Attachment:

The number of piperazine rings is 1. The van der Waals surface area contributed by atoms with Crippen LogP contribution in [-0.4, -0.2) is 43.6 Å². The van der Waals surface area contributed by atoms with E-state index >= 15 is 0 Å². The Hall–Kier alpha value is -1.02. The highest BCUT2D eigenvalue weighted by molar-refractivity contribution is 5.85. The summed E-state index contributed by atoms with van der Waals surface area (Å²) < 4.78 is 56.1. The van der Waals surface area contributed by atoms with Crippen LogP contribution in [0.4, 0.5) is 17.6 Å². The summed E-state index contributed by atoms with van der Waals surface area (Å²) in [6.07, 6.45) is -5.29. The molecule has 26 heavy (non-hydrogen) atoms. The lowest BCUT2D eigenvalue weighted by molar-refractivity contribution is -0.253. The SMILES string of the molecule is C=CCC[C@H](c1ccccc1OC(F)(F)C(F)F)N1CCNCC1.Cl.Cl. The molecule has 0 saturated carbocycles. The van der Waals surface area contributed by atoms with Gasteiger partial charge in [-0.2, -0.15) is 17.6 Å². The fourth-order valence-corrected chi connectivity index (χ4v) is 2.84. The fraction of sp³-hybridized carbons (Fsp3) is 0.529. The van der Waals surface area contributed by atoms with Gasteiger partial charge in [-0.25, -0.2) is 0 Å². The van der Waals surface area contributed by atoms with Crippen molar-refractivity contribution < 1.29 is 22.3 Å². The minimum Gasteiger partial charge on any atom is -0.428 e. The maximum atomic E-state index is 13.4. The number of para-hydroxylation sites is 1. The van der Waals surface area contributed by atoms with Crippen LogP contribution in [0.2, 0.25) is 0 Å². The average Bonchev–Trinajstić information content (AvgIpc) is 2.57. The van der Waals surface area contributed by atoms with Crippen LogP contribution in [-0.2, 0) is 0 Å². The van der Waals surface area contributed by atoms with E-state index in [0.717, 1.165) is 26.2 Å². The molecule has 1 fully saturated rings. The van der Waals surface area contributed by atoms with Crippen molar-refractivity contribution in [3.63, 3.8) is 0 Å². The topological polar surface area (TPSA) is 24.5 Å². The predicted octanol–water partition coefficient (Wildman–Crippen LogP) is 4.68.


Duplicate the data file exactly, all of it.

The number of piperazine rings is 1. The van der Waals surface area contributed by atoms with Crippen LogP contribution in [-0.4, -0.2) is 43.6 Å². The van der Waals surface area contributed by atoms with E-state index >= 15 is 0 Å². The Hall–Kier alpha value is -1.02. The highest BCUT2D eigenvalue weighted by molar-refractivity contribution is 5.85. The summed E-state index contributed by atoms with van der Waals surface area (Å²) < 4.78 is 56.1. The van der Waals surface area contributed by atoms with Crippen LogP contribution in [0.4, 0.5) is 17.6 Å². The summed E-state index contributed by atoms with van der Waals surface area (Å²) in [6.07, 6.45) is -5.29. The molecule has 26 heavy (non-hydrogen) atoms. The lowest BCUT2D eigenvalue weighted by molar-refractivity contribution is -0.253. The SMILES string of the molecule is C=CCC[C@H](c1ccccc1OC(F)(F)C(F)F)N1CCNCC1.Cl.Cl. The molecule has 0 saturated carbocycles. The van der Waals surface area contributed by atoms with Gasteiger partial charge in [-0.2, -0.15) is 17.6 Å². The fourth-order valence-corrected chi connectivity index (χ4v) is 2.84. The fraction of sp³-hybridized carbons (Fsp3) is 0.529. The van der Waals surface area contributed by atoms with Gasteiger partial charge in [-0.25, -0.2) is 0 Å². The van der Waals surface area contributed by atoms with Crippen molar-refractivity contribution < 1.29 is 22.3 Å². The minimum Gasteiger partial charge on any atom is -0.428 e. The maximum atomic E-state index is 13.4. The number of para-hydroxylation sites is 1. The van der Waals surface area contributed by atoms with Crippen LogP contribution in [0.2, 0.25) is 0 Å². The average Bonchev–Trinajstić information content (AvgIpc) is 2.57. The van der Waals surface area contributed by atoms with Crippen LogP contribution in [-0.2, 0) is 0 Å². The van der Waals surface area contributed by atoms with E-state index in [0.717, 1.165) is 26.2 Å². The molecule has 1 fully saturated rings. The van der Waals surface area contributed by atoms with Crippen molar-refractivity contribution in [3.63, 3.8) is 0 Å². The topological polar surface area (TPSA) is 24.5 Å². The predicted octanol–water partition coefficient (Wildman–Crippen LogP) is 4.68.